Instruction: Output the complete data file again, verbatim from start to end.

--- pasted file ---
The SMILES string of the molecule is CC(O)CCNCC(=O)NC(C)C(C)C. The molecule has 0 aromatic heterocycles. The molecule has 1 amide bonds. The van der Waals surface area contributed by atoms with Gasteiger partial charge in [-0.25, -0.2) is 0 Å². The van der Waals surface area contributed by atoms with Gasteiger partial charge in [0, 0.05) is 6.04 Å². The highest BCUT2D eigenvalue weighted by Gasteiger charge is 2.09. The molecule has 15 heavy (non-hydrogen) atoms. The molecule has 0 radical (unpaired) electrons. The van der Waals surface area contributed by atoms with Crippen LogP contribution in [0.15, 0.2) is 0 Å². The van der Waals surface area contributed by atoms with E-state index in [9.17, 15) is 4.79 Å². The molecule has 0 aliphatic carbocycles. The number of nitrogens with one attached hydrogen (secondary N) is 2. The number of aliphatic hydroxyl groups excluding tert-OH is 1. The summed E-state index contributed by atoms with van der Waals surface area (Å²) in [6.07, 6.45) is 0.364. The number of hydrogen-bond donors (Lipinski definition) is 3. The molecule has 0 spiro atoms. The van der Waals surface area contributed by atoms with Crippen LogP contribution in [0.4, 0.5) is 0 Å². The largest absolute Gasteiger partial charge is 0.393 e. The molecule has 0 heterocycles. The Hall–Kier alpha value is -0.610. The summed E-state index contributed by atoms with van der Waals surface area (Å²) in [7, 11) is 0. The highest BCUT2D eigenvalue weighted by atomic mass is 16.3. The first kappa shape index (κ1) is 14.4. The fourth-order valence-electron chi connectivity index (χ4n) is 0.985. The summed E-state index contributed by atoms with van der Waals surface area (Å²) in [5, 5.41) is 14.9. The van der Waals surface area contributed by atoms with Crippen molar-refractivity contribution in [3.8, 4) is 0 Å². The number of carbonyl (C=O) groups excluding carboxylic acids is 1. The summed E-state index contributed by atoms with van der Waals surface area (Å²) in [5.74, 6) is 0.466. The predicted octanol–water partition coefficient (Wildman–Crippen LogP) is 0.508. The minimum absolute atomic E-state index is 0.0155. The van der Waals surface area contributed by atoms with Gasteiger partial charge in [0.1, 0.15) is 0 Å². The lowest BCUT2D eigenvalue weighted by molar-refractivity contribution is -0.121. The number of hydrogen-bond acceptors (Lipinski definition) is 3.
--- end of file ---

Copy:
The SMILES string of the molecule is CC(O)CCNCC(=O)NC(C)C(C)C. The molecule has 0 aromatic heterocycles. The molecule has 1 amide bonds. The van der Waals surface area contributed by atoms with Gasteiger partial charge in [-0.25, -0.2) is 0 Å². The van der Waals surface area contributed by atoms with Gasteiger partial charge in [0, 0.05) is 6.04 Å². The highest BCUT2D eigenvalue weighted by Gasteiger charge is 2.09. The molecule has 15 heavy (non-hydrogen) atoms. The molecule has 0 radical (unpaired) electrons. The van der Waals surface area contributed by atoms with Crippen LogP contribution in [0.15, 0.2) is 0 Å². The van der Waals surface area contributed by atoms with E-state index in [9.17, 15) is 4.79 Å². The molecule has 0 aliphatic carbocycles. The number of nitrogens with one attached hydrogen (secondary N) is 2. The number of aliphatic hydroxyl groups excluding tert-OH is 1. The summed E-state index contributed by atoms with van der Waals surface area (Å²) in [6.07, 6.45) is 0.364. The number of hydrogen-bond donors (Lipinski definition) is 3. The molecule has 0 spiro atoms. The van der Waals surface area contributed by atoms with Crippen LogP contribution in [0.4, 0.5) is 0 Å². The largest absolute Gasteiger partial charge is 0.393 e. The molecule has 0 heterocycles. The Hall–Kier alpha value is -0.610. The summed E-state index contributed by atoms with van der Waals surface area (Å²) in [7, 11) is 0. The highest BCUT2D eigenvalue weighted by atomic mass is 16.3. The first kappa shape index (κ1) is 14.4. The fourth-order valence-electron chi connectivity index (χ4n) is 0.985. The summed E-state index contributed by atoms with van der Waals surface area (Å²) in [5, 5.41) is 14.9. The van der Waals surface area contributed by atoms with Crippen molar-refractivity contribution in [3.8, 4) is 0 Å². The number of carbonyl (C=O) groups excluding carboxylic acids is 1. The summed E-state index contributed by atoms with van der Waals surface area (Å²) in [5.74, 6) is 0.466. The predicted octanol–water partition coefficient (Wildman–Crippen LogP) is 0.508. The minimum absolute atomic E-state index is 0.0155. The van der Waals surface area contributed by atoms with Gasteiger partial charge in [0.1, 0.15) is 0 Å². The lowest BCUT2D eigenvalue weighted by molar-refractivity contribution is -0.121. The number of hydrogen-bond acceptors (Lipinski definition) is 3.